Safe Work Processes
What are confined spaces?
Many hazards are present within confined spaces. While the hazards are also common in regular workspaces, they can be more hazardous in a confined space due to the variability of the spaces and can result in severe injury or death.
Some of the most common hazards in confined spaces include:
|Oxygen (too little of too much)||
|Toxic gases and vapours (e.g. carbon monoxide, hydrogen sulfide, methane)||
|Explosions (e.g. combustible dust)||
|Biological hazards (e.g. mould, bacteria)||
|Entrapment and engulfment||
|Moving parts of equipment and machinery||
|Substance entering through pipe||
To effectively control the risks to these hazards, hazard assessments, entry procedures and rescue procedures must be established for each confined space.
Hazard assessments, entry procedures and rescue procedures must be prepared by a qualified person. A qualified person is one who has adequate training and experience in the recognition, evaluation and control of confined space hazards.
What are the hazards in confined spaces?
A confined space is an enclosed or partially enclosed area with limited or restricted means of entry or exit. Although it is big enough for a worker to enter, it is not designed for someone to work in regularly. Examples of confined spaces include sewers, pits, boilers, tanks and hoppers.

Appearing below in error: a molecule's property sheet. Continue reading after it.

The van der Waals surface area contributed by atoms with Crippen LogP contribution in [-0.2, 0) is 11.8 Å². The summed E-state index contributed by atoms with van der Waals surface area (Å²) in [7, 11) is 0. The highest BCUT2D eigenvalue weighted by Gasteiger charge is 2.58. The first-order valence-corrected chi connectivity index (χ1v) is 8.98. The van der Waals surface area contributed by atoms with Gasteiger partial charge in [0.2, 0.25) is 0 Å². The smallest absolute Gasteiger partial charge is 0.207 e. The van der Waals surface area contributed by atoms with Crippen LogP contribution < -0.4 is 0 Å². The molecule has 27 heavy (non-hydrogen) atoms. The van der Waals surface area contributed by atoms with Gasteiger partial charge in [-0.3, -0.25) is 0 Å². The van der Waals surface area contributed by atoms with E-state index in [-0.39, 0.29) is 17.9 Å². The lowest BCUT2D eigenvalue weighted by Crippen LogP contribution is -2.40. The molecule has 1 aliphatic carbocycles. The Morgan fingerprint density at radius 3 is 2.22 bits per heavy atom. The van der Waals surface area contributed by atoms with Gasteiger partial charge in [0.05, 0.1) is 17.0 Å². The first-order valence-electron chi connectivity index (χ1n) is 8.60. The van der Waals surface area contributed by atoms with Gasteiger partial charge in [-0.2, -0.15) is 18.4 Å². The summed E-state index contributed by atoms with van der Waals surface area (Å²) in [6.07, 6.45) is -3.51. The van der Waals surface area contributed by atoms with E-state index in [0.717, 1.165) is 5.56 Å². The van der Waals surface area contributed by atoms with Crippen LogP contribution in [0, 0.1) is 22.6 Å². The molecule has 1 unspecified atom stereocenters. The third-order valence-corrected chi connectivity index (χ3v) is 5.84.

Who can enter confined spaces?
Only trained and authorized workers are to enter UBC confined spaces. Specific instruction and training must be given to workers who enter a confined space as well as any worker who is part of the work activity, such as a supervisor, standby workers and rescue personnel.
Workers must be instructed and trained as per the Occupational Health and Safety Regulation in the recognition of confined spaces, potential hazards of confined spaces, roles and responsibilities, atmospheric testing, ventilation, standby persons, rescue procedures, equipment, personal protective equipment, other precautions and coordination of work activities.
Prior to work starting, all workers involved in a confined space entry must be familiar with the site-specific confined space hazard assessment and safe work procedures and have all applicable documents available on site.
How to get more information about confined spaces?
Additional UBC Resources:
- UBC Confined Space Hazard Assessment Template (PDF)
- UBC Confined Space Entry Procedure Template (PDF)
- UBC Confined Space Rescue Procedure Template (PDF-Fillable)
- UBC Confined Space Entry Log (PDF-Fillable)
- UBC Confined Space Entry Permit (PDF-Fillable)
If you have any questions on Confined Spaces at UBC, contact the Safety & Risk Services, Health, Safety and Environment Coordinator at 604-822-6732.